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A research team led by the University of Georgia has discovered that manipulation of the same gene in poplar trees and switchgrass produced plants that grow better and are more efficiently converted to biofuels.
Due to the composition of plant cell walls, plant material is not efficiently broken down or deconstructed to the basic sugars that are converted to biofuels.
Paper - Today - Nature - Biotechnology - Researchers
In a paper published today in Nature Biotechnology, the researchers report that reducing the activity of a specific gene called GAUT4 leads to lower levels of pectin, a component of plant cell walls responsible for their resistance to deconstruction.
"It's expensive to produce biofuels," said lead author Debra Mohnen, a member of UGA's Complex Carbohydrate Research Center and professor of biochemistry and molecular biology in the Franklin College of Arts and Sciences. "It takes a lot of energy to break open plant biomass, with a pretreatment process involving chemicals, high temperatures and enzymes that break complex polymers into smaller sugars that can be turned into fuels. Even relatively modest increases in the efficiency of deconstruction can be important on an industrial scale."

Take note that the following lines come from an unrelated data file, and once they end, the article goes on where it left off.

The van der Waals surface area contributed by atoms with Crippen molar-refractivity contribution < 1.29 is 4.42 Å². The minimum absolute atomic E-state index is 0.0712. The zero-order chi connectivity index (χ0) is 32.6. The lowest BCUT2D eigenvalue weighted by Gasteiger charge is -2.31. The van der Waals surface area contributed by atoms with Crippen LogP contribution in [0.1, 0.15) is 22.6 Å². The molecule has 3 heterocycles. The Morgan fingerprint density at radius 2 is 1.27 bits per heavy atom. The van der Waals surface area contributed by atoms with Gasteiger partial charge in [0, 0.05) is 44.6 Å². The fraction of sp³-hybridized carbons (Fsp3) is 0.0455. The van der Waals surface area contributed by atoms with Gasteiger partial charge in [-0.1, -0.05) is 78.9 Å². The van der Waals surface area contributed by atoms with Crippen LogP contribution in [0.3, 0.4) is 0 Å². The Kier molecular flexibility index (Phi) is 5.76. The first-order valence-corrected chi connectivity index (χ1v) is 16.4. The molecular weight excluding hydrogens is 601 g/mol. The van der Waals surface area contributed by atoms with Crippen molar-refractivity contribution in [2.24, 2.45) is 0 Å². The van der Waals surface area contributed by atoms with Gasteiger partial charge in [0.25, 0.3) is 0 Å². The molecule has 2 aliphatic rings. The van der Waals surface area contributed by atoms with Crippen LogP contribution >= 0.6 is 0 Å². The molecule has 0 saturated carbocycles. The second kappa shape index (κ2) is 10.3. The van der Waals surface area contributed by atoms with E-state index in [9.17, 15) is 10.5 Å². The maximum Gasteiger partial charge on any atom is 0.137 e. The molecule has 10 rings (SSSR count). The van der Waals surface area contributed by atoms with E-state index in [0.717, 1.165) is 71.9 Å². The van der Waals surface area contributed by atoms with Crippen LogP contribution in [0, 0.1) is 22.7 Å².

Mohnen - Team - Researchers - Institutions - Expression
Mohnen and a team of researchers at six institutions found that reducing the expression of GAUT4 in poplar and switchgrass led to a 70 percent reduction in pectin content and produced a 15 percent increase in sugar release. Unexpectedly, it also led to an increase in the growth of both plant species, an added benefit.
"We increased the amount of biomass yield of field-grown switchgrass sixfold, and we increased the amount of ethanol yield sevenfold per plant," Mohnen said. "We also observed increased growth and sugar release in poplar."
Increase - Plant - Yield - Sugar - Greenhouse
The increase in plant yield and sugar release—demonstrated in both greenhouse and field trials for switchgrass—bodes well for creating biofuels, an important alternative to fossil fuels. Switchgrass and poplar previously were identified by the U.S....
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